Saturday, 12 December 2009

Best Served So Incredibly Cold, Ice Crystals Form On Your Verbs: Gillian Philip

Oh go on, you've killed someone, haven't you? Maimed them? Slight dents on the left shinbone? Sent them out in public with spinach between their teeth? ANYTHING? Please don't tell me it's just me...

You can't make characters out of real people. I keep saying that in workshops. You know, you can take a little bit of him and a little bit of her and a pinch of, oh God, HIM?! and add it to the mix.

But try and squeeze someone you know into a fictional character - or more accurately, squeeze a fictional character into the straitjacket of a real person - and they just won't fit. The character has to have a mind of her own. Or she has to have reactions and instincts that don't belong to a real person, because she'll be facing situations that never happened in 'real life'. At least we hope they didn't, or you're going to get sued, OK?
(That's why Things Not To Say To A Writer no.34 is 'I'd better watch out, you'll be putting me in your book next!' No. Shan't.)

Revenge characters are subject to the same rules. I once read a manuscript for someone in which the protagonist's ex-husband was simply the vilest, most repugnant excuse for a human being I had ever encountered on the printed page (and so was his mother). And, you know, I've read quite a lot of serial killer fiction and stuff. I had to suggest, gently, that the writer should maybe make somebody up, rather than just (presumably) using her own ex. (Come to think of it, she never did speak to me again.)

I know this crime writer, though, who has a good strategy, not too in-your-face on the revenge front. If Mr McGinty and Mrs Craddock have offended him, the next (fictional) murder will take place at the Craddock McGinty Sewage Processing Corporation. In the immortal words of Pumbaa the Warthog, that's slimy yet satisfying.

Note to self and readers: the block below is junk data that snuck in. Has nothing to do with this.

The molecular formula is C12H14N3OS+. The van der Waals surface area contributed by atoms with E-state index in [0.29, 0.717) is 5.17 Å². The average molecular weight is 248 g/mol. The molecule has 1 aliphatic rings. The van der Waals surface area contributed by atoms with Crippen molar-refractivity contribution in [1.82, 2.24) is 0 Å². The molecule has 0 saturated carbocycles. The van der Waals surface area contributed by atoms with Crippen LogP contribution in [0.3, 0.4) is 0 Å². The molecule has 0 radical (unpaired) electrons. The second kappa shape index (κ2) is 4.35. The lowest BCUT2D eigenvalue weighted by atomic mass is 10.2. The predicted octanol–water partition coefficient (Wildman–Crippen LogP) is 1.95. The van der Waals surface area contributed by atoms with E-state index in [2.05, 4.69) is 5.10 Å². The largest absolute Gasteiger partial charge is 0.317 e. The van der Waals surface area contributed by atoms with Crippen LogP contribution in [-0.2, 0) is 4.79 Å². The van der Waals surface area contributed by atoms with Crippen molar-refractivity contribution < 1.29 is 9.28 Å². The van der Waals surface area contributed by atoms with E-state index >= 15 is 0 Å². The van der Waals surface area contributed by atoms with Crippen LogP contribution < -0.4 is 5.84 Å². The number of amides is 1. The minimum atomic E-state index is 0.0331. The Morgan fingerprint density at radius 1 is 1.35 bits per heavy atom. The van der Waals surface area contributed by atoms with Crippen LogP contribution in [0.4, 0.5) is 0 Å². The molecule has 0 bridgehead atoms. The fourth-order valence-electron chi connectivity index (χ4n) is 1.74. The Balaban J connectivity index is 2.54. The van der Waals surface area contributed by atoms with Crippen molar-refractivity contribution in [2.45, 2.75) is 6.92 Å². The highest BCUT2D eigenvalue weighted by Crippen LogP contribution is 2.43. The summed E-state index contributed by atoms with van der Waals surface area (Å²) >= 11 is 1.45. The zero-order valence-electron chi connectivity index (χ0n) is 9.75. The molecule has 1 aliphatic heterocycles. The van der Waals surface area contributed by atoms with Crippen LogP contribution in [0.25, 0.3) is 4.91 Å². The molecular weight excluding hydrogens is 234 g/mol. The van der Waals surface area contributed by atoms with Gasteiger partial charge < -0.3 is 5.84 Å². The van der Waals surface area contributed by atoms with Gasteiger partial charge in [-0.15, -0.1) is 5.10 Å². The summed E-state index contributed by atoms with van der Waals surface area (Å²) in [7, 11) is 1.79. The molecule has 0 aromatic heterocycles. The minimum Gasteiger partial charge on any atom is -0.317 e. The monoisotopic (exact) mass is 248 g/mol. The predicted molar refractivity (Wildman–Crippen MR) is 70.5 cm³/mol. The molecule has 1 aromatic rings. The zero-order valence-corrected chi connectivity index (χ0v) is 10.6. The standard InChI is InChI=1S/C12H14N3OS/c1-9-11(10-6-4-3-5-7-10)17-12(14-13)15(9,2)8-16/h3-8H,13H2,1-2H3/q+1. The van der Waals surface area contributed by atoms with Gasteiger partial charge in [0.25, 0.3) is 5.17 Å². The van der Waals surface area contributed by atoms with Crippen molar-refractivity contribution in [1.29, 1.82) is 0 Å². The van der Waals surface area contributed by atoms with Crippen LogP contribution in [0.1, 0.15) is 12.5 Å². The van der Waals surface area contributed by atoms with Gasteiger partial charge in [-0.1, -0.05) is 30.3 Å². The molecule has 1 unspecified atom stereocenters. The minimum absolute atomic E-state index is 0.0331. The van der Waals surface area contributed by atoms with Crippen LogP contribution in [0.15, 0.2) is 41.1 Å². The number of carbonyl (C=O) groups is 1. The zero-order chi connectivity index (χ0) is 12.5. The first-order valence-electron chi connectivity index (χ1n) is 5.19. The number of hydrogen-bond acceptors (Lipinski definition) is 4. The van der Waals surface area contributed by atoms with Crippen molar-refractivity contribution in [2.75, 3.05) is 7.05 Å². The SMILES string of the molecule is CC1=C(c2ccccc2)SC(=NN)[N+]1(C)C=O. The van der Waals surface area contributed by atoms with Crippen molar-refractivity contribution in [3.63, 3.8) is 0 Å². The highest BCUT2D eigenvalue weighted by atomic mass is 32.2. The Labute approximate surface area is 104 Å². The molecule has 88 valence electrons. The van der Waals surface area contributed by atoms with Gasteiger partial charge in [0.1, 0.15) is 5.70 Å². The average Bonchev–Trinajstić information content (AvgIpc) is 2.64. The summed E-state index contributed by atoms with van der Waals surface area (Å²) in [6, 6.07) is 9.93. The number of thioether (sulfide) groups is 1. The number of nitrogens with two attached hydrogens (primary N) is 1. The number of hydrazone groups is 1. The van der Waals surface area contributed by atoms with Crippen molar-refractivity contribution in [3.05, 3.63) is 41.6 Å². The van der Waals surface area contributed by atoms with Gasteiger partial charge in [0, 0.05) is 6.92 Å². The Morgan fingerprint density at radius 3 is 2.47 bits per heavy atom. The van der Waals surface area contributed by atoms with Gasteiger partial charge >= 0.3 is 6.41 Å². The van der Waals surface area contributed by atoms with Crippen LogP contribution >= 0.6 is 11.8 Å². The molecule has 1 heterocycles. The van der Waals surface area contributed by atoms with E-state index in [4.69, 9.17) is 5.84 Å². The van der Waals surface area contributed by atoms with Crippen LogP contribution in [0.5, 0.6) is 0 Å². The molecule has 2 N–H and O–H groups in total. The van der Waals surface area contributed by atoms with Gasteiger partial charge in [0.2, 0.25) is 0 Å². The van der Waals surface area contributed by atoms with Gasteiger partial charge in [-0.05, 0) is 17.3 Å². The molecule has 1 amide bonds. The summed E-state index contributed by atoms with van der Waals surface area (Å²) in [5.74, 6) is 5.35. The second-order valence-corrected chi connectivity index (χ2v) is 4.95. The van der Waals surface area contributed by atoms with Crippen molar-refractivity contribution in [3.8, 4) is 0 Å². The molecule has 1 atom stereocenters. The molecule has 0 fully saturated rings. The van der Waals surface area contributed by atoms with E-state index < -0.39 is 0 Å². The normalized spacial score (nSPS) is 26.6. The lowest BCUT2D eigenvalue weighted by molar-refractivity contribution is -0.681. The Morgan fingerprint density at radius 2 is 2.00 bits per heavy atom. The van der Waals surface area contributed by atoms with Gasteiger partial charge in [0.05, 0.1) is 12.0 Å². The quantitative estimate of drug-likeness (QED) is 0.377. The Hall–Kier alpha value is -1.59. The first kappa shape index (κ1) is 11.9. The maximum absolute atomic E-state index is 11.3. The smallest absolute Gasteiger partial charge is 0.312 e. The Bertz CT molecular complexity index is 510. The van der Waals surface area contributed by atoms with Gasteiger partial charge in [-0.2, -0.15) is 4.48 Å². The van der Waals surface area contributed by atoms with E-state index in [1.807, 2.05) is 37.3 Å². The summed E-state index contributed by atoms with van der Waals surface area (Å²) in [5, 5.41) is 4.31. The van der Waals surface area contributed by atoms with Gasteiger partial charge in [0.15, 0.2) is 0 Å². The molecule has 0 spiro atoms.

That boy who once humiliated me in school, in front of the entire drama club? (Can you tell it rankled for a while?) I inflicted a terrible fate on him (in a book). He was even quite recognisable. But just to be on the safe side, I turned him into a girl first. After all (a) I didn't want to be sued and (b) for all I know, he's now a delightful, well-balanced, compassionate human being. People change. Snarl.

Fictional revenge. It's do-able. Of course one shouldn't. But one does. At least, this one does.

Oh go on, please tell me it's not just me.

10 comments:

MaureenHume said...

Oh no, it's not just you. I do it all the time in a very subtle way although I'm not nearly as clever as the Craddock Mcginty Sewage Processing Plant author.
It does make me wonder how non writing people handle their festering resentments.
Maureen. www.thepizzagang.com

Bill Kirton said...
This comment has been removed by the author.
Bill Kirton said...

Gillian, this is almost word for word what I'd have written on the same subject (only you do with with more panache and wit). I tried getting my revenge on an ex-colleague whose hypocrisy annoyed me and hurt others but the character never came alive. The other invented ones around him seemed realistic (to me, anyway) but he remained flat, unbelievable. In the end, I had to ditch him and put a fiction in his place.